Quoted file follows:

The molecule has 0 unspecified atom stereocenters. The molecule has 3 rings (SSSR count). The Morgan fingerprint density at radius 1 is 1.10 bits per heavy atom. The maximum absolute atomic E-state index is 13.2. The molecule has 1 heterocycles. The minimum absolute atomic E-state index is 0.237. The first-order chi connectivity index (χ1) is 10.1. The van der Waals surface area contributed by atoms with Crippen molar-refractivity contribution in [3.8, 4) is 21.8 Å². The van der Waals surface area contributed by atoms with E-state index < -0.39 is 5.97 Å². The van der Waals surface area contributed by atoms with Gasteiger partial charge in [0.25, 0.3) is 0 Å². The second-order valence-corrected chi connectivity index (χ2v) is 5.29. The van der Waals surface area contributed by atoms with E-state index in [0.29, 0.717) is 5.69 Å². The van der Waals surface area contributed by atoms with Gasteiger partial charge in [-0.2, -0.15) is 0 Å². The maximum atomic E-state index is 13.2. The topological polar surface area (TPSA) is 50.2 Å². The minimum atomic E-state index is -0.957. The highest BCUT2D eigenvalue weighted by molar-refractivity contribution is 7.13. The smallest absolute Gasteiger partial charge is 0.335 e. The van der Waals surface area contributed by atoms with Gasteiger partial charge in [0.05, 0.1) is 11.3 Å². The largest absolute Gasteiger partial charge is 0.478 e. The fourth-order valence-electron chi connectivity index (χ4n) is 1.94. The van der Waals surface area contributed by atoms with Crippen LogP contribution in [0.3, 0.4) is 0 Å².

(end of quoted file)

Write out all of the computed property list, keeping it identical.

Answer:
The molecule has 0 unspecified atom stereocenters. The molecule has 3 rings (SSSR count). The Morgan fingerprint density at radius 1 is 1.10 bits per heavy atom. The maximum absolute atomic E-state index is 13.2. The molecule has 1 heterocycles. The minimum absolute atomic E-state index is 0.237. The first-order chi connectivity index (χ1) is 10.1. The van der Waals surface area contributed by atoms with Crippen molar-refractivity contribution in [3.8, 4) is 21.8 Å². The van der Waals surface area contributed by atoms with E-state index < -0.39 is 5.97 Å². The van der Waals surface area contributed by atoms with Gasteiger partial charge in [0.25, 0.3) is 0 Å². The second-order valence-corrected chi connectivity index (χ2v) is 5.29. The van der Waals surface area contributed by atoms with E-state index in [0.29, 0.717) is 5.69 Å². The van der Waals surface area contributed by atoms with Gasteiger partial charge in [-0.2, -0.15) is 0 Å². The maximum atomic E-state index is 13.2. The topological polar surface area (TPSA) is 50.2 Å². The minimum atomic E-state index is -0.957. The highest BCUT2D eigenvalue weighted by molar-refractivity contribution is 7.13. The smallest absolute Gasteiger partial charge is 0.335 e. The van der Waals surface area contributed by atoms with Gasteiger partial charge in [0.05, 0.1) is 11.3 Å². The largest absolute Gasteiger partial charge is 0.478 e. The fourth-order valence-electron chi connectivity index (χ4n) is 1.94. The van der Waals surface area contributed by atoms with Crippen LogP contribution in [0.3, 0.4) is 0 Å².